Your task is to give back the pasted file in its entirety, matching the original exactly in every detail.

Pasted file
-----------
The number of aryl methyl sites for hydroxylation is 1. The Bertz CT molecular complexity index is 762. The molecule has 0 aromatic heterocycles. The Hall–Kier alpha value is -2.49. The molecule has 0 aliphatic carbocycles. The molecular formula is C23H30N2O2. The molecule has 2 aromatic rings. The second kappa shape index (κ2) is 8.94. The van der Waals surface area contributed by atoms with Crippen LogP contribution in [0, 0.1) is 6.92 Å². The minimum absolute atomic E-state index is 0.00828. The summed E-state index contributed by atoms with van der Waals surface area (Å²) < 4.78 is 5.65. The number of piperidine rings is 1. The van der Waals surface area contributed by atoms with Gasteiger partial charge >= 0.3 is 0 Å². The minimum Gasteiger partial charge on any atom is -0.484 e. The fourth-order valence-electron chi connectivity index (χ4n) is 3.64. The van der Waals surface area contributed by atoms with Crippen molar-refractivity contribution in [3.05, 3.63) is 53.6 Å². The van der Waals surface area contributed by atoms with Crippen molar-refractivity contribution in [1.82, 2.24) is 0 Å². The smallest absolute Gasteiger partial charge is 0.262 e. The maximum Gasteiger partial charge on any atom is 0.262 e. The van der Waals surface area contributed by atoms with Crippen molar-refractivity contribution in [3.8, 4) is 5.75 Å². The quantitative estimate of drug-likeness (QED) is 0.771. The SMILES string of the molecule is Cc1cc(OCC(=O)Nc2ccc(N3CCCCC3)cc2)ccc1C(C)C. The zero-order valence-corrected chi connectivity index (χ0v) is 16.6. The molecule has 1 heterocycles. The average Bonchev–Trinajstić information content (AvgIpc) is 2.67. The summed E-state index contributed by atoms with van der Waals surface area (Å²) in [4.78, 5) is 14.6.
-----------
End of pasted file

The number of aryl methyl sites for hydroxylation is 1. The Bertz CT molecular complexity index is 762. The molecule has 0 aromatic heterocycles. The Hall–Kier alpha value is -2.49. The molecule has 0 aliphatic carbocycles. The molecular formula is C23H30N2O2. The molecule has 2 aromatic rings. The second kappa shape index (κ2) is 8.94. The van der Waals surface area contributed by atoms with Crippen LogP contribution in [0, 0.1) is 6.92 Å². The minimum absolute atomic E-state index is 0.00828. The summed E-state index contributed by atoms with van der Waals surface area (Å²) < 4.78 is 5.65. The number of piperidine rings is 1. The van der Waals surface area contributed by atoms with Gasteiger partial charge >= 0.3 is 0 Å². The minimum Gasteiger partial charge on any atom is -0.484 e. The fourth-order valence-electron chi connectivity index (χ4n) is 3.64. The van der Waals surface area contributed by atoms with Crippen molar-refractivity contribution in [3.05, 3.63) is 53.6 Å². The van der Waals surface area contributed by atoms with Crippen molar-refractivity contribution in [1.82, 2.24) is 0 Å². The smallest absolute Gasteiger partial charge is 0.262 e. The maximum Gasteiger partial charge on any atom is 0.262 e. The van der Waals surface area contributed by atoms with Crippen molar-refractivity contribution in [3.8, 4) is 5.75 Å². The quantitative estimate of drug-likeness (QED) is 0.771. The SMILES string of the molecule is Cc1cc(OCC(=O)Nc2ccc(N3CCCCC3)cc2)ccc1C(C)C. The zero-order valence-corrected chi connectivity index (χ0v) is 16.6. The molecule has 1 heterocycles. The average Bonchev–Trinajstić information content (AvgIpc) is 2.67. The summed E-state index contributed by atoms with van der Waals surface area (Å²) in [4.78, 5) is 14.6.